How many roles and productions can an actress take on simultaneously before she melts down? What are the limits of a single performer's endurance? And what the hell was Jayne Mansfield doing hustling down Lake Street toward the Jungle Theater one night in early August?
These questions and others were on the table last week for Catherine E. Johnson. She seems healthy and well adjusted, perhaps because she has enjoyed a couple of weeks of recuperation after playing four quite different characters in three productions at the 2005 Fringe Festival. "I never would have agreed to it if I knew what I was getting into," Johnson says, laughing but obviously meaning it.
Fringe executive director Leah Cooper is fuzzy when asked whether Johnson set any kind of record by tackling four characters in three shows, although she adds that a new one-show-per-company rule for the festival has made multiple appearances more difficult. One fellow actor suggested that Johnson be awarded a honey-baked ham for her efforts. Johnson seems pleased by the idea, but adds that she is a vegetarian.
Johnson is a Twin Cities native and Carleton College graduate who has worked at the Guthrie and Theatre de la Jeune Lune, in addition to completing a three-year acting program at London's Royal Academy of Dramatic Art. This year at the Fringe she played the ghost of Jayne Mansfield, a glamorous young gold digger, a kvetching older wife, and a sassy waitress primed for personal transformation. "I felt a little schizophrenic," Johnson says. "People asked me if the characters were bleeding into each other, but there was no chance of that. My only fear was not being able to remember my lines at all."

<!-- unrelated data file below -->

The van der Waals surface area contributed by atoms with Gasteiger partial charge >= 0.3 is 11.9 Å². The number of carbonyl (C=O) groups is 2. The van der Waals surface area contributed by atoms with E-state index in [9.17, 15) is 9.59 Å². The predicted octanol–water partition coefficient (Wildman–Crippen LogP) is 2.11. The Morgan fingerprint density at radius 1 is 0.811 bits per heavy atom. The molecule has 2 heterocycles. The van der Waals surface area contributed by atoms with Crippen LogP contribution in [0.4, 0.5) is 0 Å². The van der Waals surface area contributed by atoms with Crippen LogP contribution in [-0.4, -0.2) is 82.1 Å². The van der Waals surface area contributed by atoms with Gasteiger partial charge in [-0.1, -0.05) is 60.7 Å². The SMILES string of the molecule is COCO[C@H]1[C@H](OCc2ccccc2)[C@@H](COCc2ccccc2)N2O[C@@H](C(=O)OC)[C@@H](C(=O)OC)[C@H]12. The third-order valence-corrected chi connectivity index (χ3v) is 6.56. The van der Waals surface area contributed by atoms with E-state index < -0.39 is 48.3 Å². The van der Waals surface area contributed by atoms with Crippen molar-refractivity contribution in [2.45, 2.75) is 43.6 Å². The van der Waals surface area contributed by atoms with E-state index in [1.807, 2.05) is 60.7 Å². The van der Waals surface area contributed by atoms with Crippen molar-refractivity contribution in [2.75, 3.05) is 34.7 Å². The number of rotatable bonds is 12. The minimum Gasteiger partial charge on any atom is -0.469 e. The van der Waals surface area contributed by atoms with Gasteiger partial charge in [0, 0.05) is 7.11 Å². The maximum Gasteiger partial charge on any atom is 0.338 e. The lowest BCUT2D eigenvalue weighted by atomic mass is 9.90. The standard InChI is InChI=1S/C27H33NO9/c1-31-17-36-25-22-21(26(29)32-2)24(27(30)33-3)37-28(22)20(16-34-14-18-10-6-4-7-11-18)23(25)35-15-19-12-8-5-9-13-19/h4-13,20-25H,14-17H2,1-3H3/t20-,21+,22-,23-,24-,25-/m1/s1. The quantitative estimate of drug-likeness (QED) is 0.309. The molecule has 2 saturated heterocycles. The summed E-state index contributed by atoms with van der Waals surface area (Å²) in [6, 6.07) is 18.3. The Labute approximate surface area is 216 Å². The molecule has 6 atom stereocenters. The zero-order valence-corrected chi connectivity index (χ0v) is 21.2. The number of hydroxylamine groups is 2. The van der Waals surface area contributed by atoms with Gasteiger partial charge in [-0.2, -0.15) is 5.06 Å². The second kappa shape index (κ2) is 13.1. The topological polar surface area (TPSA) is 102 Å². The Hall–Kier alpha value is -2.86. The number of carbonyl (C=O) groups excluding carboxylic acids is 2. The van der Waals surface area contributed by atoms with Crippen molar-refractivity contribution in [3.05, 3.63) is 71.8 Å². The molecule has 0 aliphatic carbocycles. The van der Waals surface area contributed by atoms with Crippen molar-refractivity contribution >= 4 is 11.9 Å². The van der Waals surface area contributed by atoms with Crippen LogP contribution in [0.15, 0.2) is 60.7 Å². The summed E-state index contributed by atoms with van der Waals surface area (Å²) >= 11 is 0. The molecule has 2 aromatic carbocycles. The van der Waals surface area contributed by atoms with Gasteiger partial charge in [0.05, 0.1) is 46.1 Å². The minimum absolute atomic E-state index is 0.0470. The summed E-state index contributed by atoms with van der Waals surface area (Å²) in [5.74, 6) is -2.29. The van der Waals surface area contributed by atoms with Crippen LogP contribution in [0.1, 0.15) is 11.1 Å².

In person, Johnson is down-to-earth--she resembles your sister's pretty friend on whom you had a crush in high school. She explored a unique youthful strumpet/aged wife dichotomy in James Vculek's two-act The Princeton Seventh. In the first part, Johnson played a trophy girlfriend whose greatest ambition in life was to be cast in a music video. "It's hard to play a superficial character deeply," Johnson says. For the second act and second character, Johnson was aged about a half-century and transmitted maternal warmth in proportion to her earlier character's fecklessness.
Johnson also starred in an extended vignette for Thirst Theater on the roof of Joe's Garage (she is still amazed by the shitty treatment she received when people mistook her for an actual waitress), as well as in Emigrant Theater's Dead Wait, a new work by Carson Kreitzer in which murder victim Ron Goldman meets Jayne Mansfield and a dead waiter in the afterlife. Johnson gave one of the most distinctive performances of the Fringe, playing Mansfield ebbing away, speaking in a slow, husky drawl equal parts sensual and chilling. "Carson came into rehearsals and told me to slow it down much, much more," Johnson says. "She wanted to push it to more of an extreme, to work it like a piece of music."
Which brings us back to last month, when Johnson was unsure of the Fringe dressing-room arrangements and spent an hour and a half at home dressing herself as Mansfield and then went public. "I was so intimidated by the dress, the wig, the push-up bra," Johnson says. "Then I had to park and walk down the street in full Jayne Mansfield regalia. I had on sunglasses, and I could barely see through the wig. But it wasn't scary going onstage, not after I walked down Lake Street in that costume."
Johnson is currently working with Breaking Ice, an outreach program at Pillsbury House Theatre, and acting in dramatizations for college orientations (other possibilities are in the works, including possible remounts of The Princeton Seventh and Dead Wait). One certainty emerges: Johnson is in no hurry to duplicate her 2005 feat. "I had such a Fringe hangover," she says. "It was like when you went home from college after final exams. I had to sleep 12 hours a night for days."